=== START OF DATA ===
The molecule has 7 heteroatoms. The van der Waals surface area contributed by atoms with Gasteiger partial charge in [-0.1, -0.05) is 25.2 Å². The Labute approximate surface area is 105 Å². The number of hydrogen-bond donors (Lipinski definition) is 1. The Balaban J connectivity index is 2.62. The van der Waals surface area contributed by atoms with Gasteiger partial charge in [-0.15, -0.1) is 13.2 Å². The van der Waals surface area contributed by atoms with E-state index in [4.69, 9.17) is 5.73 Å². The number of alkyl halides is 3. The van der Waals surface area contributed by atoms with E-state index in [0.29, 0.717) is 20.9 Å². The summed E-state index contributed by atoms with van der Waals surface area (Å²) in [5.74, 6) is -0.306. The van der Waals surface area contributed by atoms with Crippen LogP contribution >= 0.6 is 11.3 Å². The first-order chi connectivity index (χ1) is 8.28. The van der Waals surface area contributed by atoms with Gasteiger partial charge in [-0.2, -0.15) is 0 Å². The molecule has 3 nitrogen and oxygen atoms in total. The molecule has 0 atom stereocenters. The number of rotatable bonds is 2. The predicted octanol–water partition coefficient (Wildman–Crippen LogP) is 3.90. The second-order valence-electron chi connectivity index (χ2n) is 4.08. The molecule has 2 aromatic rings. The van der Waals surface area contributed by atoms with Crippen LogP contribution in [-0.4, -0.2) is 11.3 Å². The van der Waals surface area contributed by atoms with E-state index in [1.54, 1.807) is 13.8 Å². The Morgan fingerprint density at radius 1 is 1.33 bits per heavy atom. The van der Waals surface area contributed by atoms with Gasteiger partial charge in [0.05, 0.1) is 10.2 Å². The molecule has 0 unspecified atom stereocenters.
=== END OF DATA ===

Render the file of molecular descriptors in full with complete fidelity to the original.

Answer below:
The molecule has 7 heteroatoms. The van der Waals surface area contributed by atoms with Gasteiger partial charge in [-0.1, -0.05) is 25.2 Å². The Labute approximate surface area is 105 Å². The number of hydrogen-bond donors (Lipinski definition) is 1. The Balaban J connectivity index is 2.62. The van der Waals surface area contributed by atoms with Gasteiger partial charge in [-0.15, -0.1) is 13.2 Å². The van der Waals surface area contributed by atoms with E-state index in [4.69, 9.17) is 5.73 Å². The number of alkyl halides is 3. The van der Waals surface area contributed by atoms with E-state index in [0.29, 0.717) is 20.9 Å². The summed E-state index contributed by atoms with van der Waals surface area (Å²) in [5.74, 6) is -0.306. The van der Waals surface area contributed by atoms with Crippen LogP contribution >= 0.6 is 11.3 Å². The first-order chi connectivity index (χ1) is 8.28. The van der Waals surface area contributed by atoms with Gasteiger partial charge in [-0.2, -0.15) is 0 Å². The molecule has 3 nitrogen and oxygen atoms in total. The molecule has 0 atom stereocenters. The number of rotatable bonds is 2. The predicted octanol–water partition coefficient (Wildman–Crippen LogP) is 3.90. The second-order valence-electron chi connectivity index (χ2n) is 4.08. The molecule has 2 aromatic rings. The van der Waals surface area contributed by atoms with Crippen LogP contribution in [-0.4, -0.2) is 11.3 Å². The van der Waals surface area contributed by atoms with E-state index in [1.54, 1.807) is 13.8 Å². The Morgan fingerprint density at radius 1 is 1.33 bits per heavy atom. The van der Waals surface area contributed by atoms with Gasteiger partial charge in [0.05, 0.1) is 10.2 Å². The molecule has 0 unspecified atom stereocenters.